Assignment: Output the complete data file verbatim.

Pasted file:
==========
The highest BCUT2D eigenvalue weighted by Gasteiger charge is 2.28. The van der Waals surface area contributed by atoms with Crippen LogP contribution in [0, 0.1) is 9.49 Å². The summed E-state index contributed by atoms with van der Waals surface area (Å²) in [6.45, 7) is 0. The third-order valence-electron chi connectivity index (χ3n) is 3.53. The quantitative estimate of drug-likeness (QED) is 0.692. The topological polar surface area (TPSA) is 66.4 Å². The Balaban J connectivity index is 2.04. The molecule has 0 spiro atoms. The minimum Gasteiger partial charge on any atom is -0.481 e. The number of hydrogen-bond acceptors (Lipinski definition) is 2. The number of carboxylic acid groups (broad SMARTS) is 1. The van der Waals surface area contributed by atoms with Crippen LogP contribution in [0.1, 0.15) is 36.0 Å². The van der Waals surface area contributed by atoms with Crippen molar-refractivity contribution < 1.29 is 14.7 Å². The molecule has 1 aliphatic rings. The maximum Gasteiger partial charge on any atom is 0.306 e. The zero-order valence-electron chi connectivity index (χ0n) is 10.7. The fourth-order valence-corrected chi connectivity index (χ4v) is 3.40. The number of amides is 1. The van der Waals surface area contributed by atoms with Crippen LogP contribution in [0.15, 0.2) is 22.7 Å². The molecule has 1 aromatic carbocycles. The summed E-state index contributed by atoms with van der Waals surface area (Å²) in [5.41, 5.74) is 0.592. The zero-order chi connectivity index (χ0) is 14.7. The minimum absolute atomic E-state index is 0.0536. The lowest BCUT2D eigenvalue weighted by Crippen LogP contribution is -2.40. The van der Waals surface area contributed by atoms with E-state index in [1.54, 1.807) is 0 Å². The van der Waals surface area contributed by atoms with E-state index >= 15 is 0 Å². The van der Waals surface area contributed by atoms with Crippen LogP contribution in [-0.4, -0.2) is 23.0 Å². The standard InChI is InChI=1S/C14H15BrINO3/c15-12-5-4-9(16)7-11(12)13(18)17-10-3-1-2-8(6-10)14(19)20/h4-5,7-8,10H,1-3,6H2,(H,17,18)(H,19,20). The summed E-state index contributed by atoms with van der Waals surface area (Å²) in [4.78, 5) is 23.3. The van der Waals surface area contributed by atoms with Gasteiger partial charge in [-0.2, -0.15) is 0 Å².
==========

The highest BCUT2D eigenvalue weighted by Gasteiger charge is 2.28. The van der Waals surface area contributed by atoms with Crippen LogP contribution in [0, 0.1) is 9.49 Å². The summed E-state index contributed by atoms with van der Waals surface area (Å²) in [6.45, 7) is 0. The third-order valence-electron chi connectivity index (χ3n) is 3.53. The quantitative estimate of drug-likeness (QED) is 0.692. The topological polar surface area (TPSA) is 66.4 Å². The Balaban J connectivity index is 2.04. The molecule has 0 spiro atoms. The minimum Gasteiger partial charge on any atom is -0.481 e. The number of hydrogen-bond acceptors (Lipinski definition) is 2. The number of carboxylic acid groups (broad SMARTS) is 1. The van der Waals surface area contributed by atoms with Crippen LogP contribution in [0.1, 0.15) is 36.0 Å². The van der Waals surface area contributed by atoms with Crippen molar-refractivity contribution < 1.29 is 14.7 Å². The molecule has 1 aliphatic rings. The maximum Gasteiger partial charge on any atom is 0.306 e. The zero-order valence-electron chi connectivity index (χ0n) is 10.7. The fourth-order valence-corrected chi connectivity index (χ4v) is 3.40. The number of amides is 1. The van der Waals surface area contributed by atoms with Crippen LogP contribution in [0.15, 0.2) is 22.7 Å². The molecule has 1 aromatic carbocycles. The summed E-state index contributed by atoms with van der Waals surface area (Å²) in [5.41, 5.74) is 0.592. The zero-order chi connectivity index (χ0) is 14.7. The minimum absolute atomic E-state index is 0.0536. The lowest BCUT2D eigenvalue weighted by Crippen LogP contribution is -2.40. The van der Waals surface area contributed by atoms with E-state index in [1.54, 1.807) is 0 Å². The van der Waals surface area contributed by atoms with E-state index >= 15 is 0 Å². The van der Waals surface area contributed by atoms with Crippen LogP contribution in [-0.4, -0.2) is 23.0 Å². The standard InChI is InChI=1S/C14H15BrINO3/c15-12-5-4-9(16)7-11(12)13(18)17-10-3-1-2-8(6-10)14(19)20/h4-5,7-8,10H,1-3,6H2,(H,17,18)(H,19,20). The summed E-state index contributed by atoms with van der Waals surface area (Å²) in [4.78, 5) is 23.3. The van der Waals surface area contributed by atoms with Gasteiger partial charge in [-0.2, -0.15) is 0 Å².